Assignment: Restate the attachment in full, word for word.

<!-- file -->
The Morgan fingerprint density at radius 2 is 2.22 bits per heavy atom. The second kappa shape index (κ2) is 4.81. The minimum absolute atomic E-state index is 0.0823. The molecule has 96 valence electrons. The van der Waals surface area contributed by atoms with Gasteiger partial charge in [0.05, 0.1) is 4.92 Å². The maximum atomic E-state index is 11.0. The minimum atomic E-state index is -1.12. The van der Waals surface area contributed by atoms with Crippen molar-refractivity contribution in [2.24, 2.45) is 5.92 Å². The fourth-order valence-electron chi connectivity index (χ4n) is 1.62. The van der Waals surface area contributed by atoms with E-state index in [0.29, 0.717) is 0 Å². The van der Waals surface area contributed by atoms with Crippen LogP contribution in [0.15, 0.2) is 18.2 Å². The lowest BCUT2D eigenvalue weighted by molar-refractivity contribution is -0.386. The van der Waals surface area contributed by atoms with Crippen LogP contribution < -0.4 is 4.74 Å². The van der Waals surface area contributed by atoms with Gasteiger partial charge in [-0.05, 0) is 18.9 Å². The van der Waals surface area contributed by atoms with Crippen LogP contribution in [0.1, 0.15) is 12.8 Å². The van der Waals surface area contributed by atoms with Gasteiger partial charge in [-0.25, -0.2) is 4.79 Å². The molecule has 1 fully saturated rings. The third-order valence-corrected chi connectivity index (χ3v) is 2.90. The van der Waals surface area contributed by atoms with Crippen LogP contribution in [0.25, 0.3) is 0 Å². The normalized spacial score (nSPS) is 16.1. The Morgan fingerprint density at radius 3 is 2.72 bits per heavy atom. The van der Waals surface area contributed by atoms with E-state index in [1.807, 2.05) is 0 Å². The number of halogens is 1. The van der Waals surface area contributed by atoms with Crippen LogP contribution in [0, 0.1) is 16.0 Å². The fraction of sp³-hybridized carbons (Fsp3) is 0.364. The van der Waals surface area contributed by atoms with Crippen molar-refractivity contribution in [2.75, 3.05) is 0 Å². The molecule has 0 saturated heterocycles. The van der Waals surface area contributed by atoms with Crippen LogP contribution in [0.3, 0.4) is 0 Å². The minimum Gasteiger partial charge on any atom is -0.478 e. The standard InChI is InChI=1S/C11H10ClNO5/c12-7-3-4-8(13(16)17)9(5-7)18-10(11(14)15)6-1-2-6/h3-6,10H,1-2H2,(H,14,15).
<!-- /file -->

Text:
The Morgan fingerprint density at radius 2 is 2.22 bits per heavy atom. The second kappa shape index (κ2) is 4.81. The minimum absolute atomic E-state index is 0.0823. The molecule has 96 valence electrons. The van der Waals surface area contributed by atoms with Gasteiger partial charge in [0.05, 0.1) is 4.92 Å². The maximum atomic E-state index is 11.0. The minimum atomic E-state index is -1.12. The van der Waals surface area contributed by atoms with Crippen molar-refractivity contribution in [2.24, 2.45) is 5.92 Å². The fourth-order valence-electron chi connectivity index (χ4n) is 1.62. The van der Waals surface area contributed by atoms with E-state index in [0.29, 0.717) is 0 Å². The van der Waals surface area contributed by atoms with Crippen LogP contribution in [0.15, 0.2) is 18.2 Å². The lowest BCUT2D eigenvalue weighted by molar-refractivity contribution is -0.386. The van der Waals surface area contributed by atoms with Crippen LogP contribution < -0.4 is 4.74 Å². The van der Waals surface area contributed by atoms with Gasteiger partial charge in [-0.05, 0) is 18.9 Å². The van der Waals surface area contributed by atoms with Crippen LogP contribution in [0.1, 0.15) is 12.8 Å². The van der Waals surface area contributed by atoms with Gasteiger partial charge in [-0.25, -0.2) is 4.79 Å². The molecule has 1 fully saturated rings. The third-order valence-corrected chi connectivity index (χ3v) is 2.90. The van der Waals surface area contributed by atoms with Crippen LogP contribution in [0.25, 0.3) is 0 Å². The normalized spacial score (nSPS) is 16.1. The Morgan fingerprint density at radius 3 is 2.72 bits per heavy atom. The van der Waals surface area contributed by atoms with E-state index in [1.807, 2.05) is 0 Å². The number of halogens is 1. The van der Waals surface area contributed by atoms with Crippen LogP contribution in [0, 0.1) is 16.0 Å². The fraction of sp³-hybridized carbons (Fsp3) is 0.364. The van der Waals surface area contributed by atoms with Crippen molar-refractivity contribution in [2.75, 3.05) is 0 Å². The molecule has 0 saturated heterocycles. The van der Waals surface area contributed by atoms with Crippen LogP contribution in [0.3, 0.4) is 0 Å². The minimum Gasteiger partial charge on any atom is -0.478 e. The standard InChI is InChI=1S/C11H10ClNO5/c12-7-3-4-8(13(16)17)9(5-7)18-10(11(14)15)6-1-2-6/h3-6,10H,1-2H2,(H,14,15).